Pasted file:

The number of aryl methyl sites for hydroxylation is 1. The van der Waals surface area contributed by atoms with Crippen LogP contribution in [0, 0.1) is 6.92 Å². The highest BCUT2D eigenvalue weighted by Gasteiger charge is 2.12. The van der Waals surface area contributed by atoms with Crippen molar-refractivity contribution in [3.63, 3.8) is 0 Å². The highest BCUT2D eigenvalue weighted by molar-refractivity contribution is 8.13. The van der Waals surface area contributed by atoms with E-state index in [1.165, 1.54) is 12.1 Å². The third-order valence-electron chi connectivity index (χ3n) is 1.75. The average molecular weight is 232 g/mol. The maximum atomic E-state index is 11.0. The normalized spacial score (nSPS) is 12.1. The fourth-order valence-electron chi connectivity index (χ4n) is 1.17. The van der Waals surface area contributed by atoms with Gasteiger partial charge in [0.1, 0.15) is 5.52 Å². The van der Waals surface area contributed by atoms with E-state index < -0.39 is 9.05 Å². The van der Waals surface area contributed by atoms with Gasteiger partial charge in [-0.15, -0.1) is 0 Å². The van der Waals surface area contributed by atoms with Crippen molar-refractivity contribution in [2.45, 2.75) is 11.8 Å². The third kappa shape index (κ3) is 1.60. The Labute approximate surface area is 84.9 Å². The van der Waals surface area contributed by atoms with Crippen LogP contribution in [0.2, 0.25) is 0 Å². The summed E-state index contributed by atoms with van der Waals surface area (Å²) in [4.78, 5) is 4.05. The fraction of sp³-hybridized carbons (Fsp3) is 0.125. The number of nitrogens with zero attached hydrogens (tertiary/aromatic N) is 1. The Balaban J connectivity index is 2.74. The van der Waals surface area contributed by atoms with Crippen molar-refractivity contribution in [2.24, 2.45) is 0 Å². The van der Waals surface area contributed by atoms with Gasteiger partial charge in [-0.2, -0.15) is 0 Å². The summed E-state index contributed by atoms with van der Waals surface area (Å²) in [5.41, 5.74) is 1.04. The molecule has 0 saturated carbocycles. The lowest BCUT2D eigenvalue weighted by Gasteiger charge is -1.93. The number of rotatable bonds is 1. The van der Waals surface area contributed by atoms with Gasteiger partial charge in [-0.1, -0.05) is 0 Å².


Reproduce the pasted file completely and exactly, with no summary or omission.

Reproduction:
The number of aryl methyl sites for hydroxylation is 1. The van der Waals surface area contributed by atoms with Crippen LogP contribution in [0, 0.1) is 6.92 Å². The highest BCUT2D eigenvalue weighted by Gasteiger charge is 2.12. The van der Waals surface area contributed by atoms with Crippen molar-refractivity contribution in [3.63, 3.8) is 0 Å². The highest BCUT2D eigenvalue weighted by molar-refractivity contribution is 8.13. The van der Waals surface area contributed by atoms with E-state index in [1.165, 1.54) is 12.1 Å². The third-order valence-electron chi connectivity index (χ3n) is 1.75. The average molecular weight is 232 g/mol. The maximum atomic E-state index is 11.0. The normalized spacial score (nSPS) is 12.1. The fourth-order valence-electron chi connectivity index (χ4n) is 1.17. The van der Waals surface area contributed by atoms with Gasteiger partial charge in [0.1, 0.15) is 5.52 Å². The van der Waals surface area contributed by atoms with E-state index < -0.39 is 9.05 Å². The van der Waals surface area contributed by atoms with Gasteiger partial charge in [-0.15, -0.1) is 0 Å². The van der Waals surface area contributed by atoms with Crippen molar-refractivity contribution in [2.45, 2.75) is 11.8 Å². The third kappa shape index (κ3) is 1.60. The Labute approximate surface area is 84.9 Å². The van der Waals surface area contributed by atoms with Crippen LogP contribution in [0.2, 0.25) is 0 Å². The summed E-state index contributed by atoms with van der Waals surface area (Å²) in [4.78, 5) is 4.05. The fraction of sp³-hybridized carbons (Fsp3) is 0.125. The number of nitrogens with zero attached hydrogens (tertiary/aromatic N) is 1. The Balaban J connectivity index is 2.74. The van der Waals surface area contributed by atoms with Crippen molar-refractivity contribution in [2.24, 2.45) is 0 Å². The van der Waals surface area contributed by atoms with Gasteiger partial charge in [-0.2, -0.15) is 0 Å². The summed E-state index contributed by atoms with van der Waals surface area (Å²) in [5.41, 5.74) is 1.04. The molecule has 0 saturated carbocycles. The lowest BCUT2D eigenvalue weighted by Gasteiger charge is -1.93. The number of rotatable bonds is 1. The van der Waals surface area contributed by atoms with Gasteiger partial charge in [-0.1, -0.05) is 0 Å².